Of Libraries, Books, and Freedom

Marian the Librarian

One of the few compensations of being a four-eyed girl was the knee-jerk assumption on the part of others that I was bookish. And I was. By the time I got glasses at the age of eight—when a compulsory eye exam at school revealed to my overworked parents that I was nearsighted as a bat—I had been devouring books for three years. No wonder I loved libraries from the get-go.

Not that we didn’t have a few resources at home. One of the very few valuable items my parents invested in when I was a young child was a set of encyclopedias. Diving randomly into a volume was, for me, as engrossing as surfing the Internet on an iPad is to a child today. The only other place one could get access to so many fascinating words and stories was through the periodic delivery of cheap but entertaining Scholastic Books at school, or . . . the library.

When I think of libraries, the first one to come to mind is the two-story converted house on dusty Eva Street in Sunnyslope Arizona in the early 1960s. It was probably a much smaller house than I remember, but walking up the front curved staircase to the second floor made me feel I was a guest at a country manor with rooms of hidden delights. Indeed, the stacks where I hunkered down pulling books from the crammed shelves were just that: vast chambers where my imagination took flight. On Eva Street I discovered my first Arabian Knights, endless books about ballet, early historical fiction—one I remember is The Oregon Trail—stories from different lands, and biographies for youngsters. It never mattered to me that I’d have to trudge home balancing my load of six or seven or eight books. That one could take as many books as one could carry—and for free!—was more license than a child could hope for.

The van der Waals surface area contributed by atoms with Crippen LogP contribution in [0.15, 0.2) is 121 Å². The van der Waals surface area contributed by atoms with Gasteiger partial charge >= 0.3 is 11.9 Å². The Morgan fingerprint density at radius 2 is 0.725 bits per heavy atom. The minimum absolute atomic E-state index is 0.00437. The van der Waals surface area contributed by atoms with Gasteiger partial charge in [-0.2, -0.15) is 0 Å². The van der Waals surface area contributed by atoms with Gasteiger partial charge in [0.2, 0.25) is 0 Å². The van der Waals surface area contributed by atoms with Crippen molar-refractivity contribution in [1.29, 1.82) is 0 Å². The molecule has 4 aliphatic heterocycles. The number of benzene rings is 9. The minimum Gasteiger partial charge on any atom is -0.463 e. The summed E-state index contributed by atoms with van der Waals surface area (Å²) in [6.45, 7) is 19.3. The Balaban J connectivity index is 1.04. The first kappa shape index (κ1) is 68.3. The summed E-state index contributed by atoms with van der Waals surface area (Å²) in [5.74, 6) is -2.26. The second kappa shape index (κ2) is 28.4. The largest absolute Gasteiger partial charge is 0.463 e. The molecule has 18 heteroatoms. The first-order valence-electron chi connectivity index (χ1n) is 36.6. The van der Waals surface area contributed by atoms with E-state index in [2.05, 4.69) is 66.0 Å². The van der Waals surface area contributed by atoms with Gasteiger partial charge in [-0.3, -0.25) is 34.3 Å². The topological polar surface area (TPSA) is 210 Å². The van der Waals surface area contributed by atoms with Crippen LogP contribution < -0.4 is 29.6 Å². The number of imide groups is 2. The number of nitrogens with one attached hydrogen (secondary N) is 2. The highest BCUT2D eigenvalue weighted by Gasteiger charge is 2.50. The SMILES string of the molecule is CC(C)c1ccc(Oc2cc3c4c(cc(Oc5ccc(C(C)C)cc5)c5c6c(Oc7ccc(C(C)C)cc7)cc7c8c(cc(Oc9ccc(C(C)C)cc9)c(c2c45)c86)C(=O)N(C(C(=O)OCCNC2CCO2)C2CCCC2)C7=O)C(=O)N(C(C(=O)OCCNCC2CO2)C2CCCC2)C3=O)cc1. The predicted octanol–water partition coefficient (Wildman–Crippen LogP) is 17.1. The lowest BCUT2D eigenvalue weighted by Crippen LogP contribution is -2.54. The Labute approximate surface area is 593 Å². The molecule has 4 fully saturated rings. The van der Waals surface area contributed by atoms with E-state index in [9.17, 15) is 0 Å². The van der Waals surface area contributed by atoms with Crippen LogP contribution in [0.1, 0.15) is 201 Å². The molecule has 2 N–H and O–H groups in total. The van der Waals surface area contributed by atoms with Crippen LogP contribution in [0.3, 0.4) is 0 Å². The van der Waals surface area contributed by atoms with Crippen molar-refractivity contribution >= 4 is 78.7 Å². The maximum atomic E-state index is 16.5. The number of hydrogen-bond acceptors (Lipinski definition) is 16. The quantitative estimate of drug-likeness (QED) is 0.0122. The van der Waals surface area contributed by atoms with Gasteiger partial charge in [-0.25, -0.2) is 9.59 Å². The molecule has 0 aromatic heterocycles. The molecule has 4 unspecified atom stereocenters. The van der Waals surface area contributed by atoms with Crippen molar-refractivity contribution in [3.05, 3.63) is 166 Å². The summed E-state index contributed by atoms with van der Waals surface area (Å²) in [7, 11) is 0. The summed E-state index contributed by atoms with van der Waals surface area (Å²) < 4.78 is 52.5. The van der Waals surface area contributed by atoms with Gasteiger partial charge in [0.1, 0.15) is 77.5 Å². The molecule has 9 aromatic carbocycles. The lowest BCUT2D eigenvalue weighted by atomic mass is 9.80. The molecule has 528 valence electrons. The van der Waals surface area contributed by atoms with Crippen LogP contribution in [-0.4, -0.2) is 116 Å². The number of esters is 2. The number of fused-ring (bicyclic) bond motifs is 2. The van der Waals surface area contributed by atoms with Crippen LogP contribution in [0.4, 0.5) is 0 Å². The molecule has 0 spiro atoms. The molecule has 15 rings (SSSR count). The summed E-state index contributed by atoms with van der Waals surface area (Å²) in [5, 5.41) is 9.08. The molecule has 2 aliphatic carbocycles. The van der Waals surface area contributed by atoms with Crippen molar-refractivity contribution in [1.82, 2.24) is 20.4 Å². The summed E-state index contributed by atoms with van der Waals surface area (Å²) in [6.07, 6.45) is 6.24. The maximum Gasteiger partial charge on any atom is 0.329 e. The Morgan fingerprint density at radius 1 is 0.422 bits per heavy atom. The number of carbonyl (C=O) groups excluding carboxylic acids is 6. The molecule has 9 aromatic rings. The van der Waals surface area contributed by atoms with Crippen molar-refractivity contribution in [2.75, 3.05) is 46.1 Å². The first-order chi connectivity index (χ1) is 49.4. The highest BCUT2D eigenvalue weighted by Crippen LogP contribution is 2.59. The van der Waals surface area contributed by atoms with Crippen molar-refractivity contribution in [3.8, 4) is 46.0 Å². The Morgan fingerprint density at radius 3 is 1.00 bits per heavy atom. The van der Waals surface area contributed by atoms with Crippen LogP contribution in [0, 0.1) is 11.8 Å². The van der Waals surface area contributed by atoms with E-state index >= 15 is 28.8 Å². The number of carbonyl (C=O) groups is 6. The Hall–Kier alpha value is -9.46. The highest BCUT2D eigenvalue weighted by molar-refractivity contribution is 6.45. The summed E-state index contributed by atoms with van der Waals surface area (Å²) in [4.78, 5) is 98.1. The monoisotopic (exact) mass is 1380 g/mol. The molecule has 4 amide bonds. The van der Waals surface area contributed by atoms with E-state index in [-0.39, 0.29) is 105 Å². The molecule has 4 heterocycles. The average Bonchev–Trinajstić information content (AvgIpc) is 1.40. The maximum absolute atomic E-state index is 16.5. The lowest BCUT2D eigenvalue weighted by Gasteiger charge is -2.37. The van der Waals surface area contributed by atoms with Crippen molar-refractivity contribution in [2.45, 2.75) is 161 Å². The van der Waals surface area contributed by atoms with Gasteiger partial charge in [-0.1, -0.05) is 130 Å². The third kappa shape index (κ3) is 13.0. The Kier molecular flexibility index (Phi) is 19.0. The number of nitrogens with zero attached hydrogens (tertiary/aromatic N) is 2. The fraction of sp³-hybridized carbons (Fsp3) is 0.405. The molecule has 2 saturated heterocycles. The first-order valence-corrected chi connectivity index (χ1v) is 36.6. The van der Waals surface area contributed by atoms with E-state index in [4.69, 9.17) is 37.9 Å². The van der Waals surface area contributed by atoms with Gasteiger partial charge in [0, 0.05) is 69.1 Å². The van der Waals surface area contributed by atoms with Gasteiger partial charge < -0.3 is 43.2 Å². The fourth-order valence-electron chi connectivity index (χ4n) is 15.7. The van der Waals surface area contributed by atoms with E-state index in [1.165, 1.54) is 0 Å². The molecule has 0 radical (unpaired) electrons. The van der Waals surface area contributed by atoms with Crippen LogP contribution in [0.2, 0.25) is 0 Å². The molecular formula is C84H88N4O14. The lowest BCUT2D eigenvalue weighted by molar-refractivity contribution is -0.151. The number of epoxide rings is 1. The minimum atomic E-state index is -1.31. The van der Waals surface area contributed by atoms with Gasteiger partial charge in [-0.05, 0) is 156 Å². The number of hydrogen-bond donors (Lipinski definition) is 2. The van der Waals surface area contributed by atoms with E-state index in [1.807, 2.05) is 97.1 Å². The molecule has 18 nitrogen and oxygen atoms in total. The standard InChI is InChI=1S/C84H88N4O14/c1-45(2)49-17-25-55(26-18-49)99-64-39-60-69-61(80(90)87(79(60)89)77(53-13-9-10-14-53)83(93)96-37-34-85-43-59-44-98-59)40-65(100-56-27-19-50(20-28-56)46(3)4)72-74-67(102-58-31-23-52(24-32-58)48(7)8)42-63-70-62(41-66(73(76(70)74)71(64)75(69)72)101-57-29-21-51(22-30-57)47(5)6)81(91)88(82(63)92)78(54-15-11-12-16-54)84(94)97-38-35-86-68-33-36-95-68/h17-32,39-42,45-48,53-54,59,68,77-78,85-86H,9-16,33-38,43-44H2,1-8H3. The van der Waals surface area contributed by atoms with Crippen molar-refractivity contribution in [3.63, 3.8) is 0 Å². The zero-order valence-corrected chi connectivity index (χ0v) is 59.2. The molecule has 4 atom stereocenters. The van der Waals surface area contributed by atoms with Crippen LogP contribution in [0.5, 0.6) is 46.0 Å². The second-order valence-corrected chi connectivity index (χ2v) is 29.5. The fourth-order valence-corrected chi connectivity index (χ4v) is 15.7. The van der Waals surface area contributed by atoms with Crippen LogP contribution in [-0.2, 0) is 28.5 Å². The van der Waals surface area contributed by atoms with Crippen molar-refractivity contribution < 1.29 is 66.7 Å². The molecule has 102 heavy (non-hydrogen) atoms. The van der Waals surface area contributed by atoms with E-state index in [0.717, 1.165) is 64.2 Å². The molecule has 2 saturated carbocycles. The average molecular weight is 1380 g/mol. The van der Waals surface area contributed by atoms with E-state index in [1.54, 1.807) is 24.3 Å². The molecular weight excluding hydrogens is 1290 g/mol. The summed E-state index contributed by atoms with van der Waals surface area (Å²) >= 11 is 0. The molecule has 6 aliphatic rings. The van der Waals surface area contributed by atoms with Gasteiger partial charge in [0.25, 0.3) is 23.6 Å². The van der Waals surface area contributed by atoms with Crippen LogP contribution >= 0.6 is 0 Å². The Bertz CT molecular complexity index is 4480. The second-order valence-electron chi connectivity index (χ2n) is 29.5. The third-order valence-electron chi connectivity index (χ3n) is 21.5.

Other libraries came and went. By high school the public ones were cleaner but rather institutional brick-and-mortar buildings. By then I was mixing more serious fiction (the English and American classics) with Gothic Romance: Victoria Holt’s Mistress of Mellyn (the classic governess-falls-for-the-master-of-the-house tale) was one I reread a dozen times. To balance that frivolity, I remember checking out Mario Puzo’s The Godfather, Truman Capote’s In Cold Blood, and Helter Skelter by Vincent Bugliosi and Curt Gentry. Libraries are nothing if not pluralistic.

Then there was the vast Carl Hayden Library at Arizona State University in the late 1970s, where I struggled with the Dewey Decimal system to find texts on Spanish literary greats and Latin American politics. And the narrow, secluded stacks in the back of the building on the top floor of the campus library at Beppu Daigaku (University) a decade later, where I had no competition checking out the works in English of one Japanese master after another: Mishima Yukio’s heartrendingly simple tale, The Sound of Waves; Kawabata Yasunari ‘s Snow Country and The Old Capital; Oliver Statler’s delightful history, Japanese Inn.

I still love libraries today. For a decade or so, Borders and Barnes and Noble stole me away, but before long both chains betrayed their original promise, revealing their insensible, market-driven hearts of mud. Navigating paths through Star Wars toys and shelves of YA Hunger Games knock-offs does not, for this reader, make for a positive book-browsing experience. And though I turn to Amazon from time to time, it’s the library that calls me, with its quiet shelves of books, its diversity, its knowledgeable and universally helpful staff, and it noble mission to advance literacy and thinking in the nation’s people, no matter what our origins or means.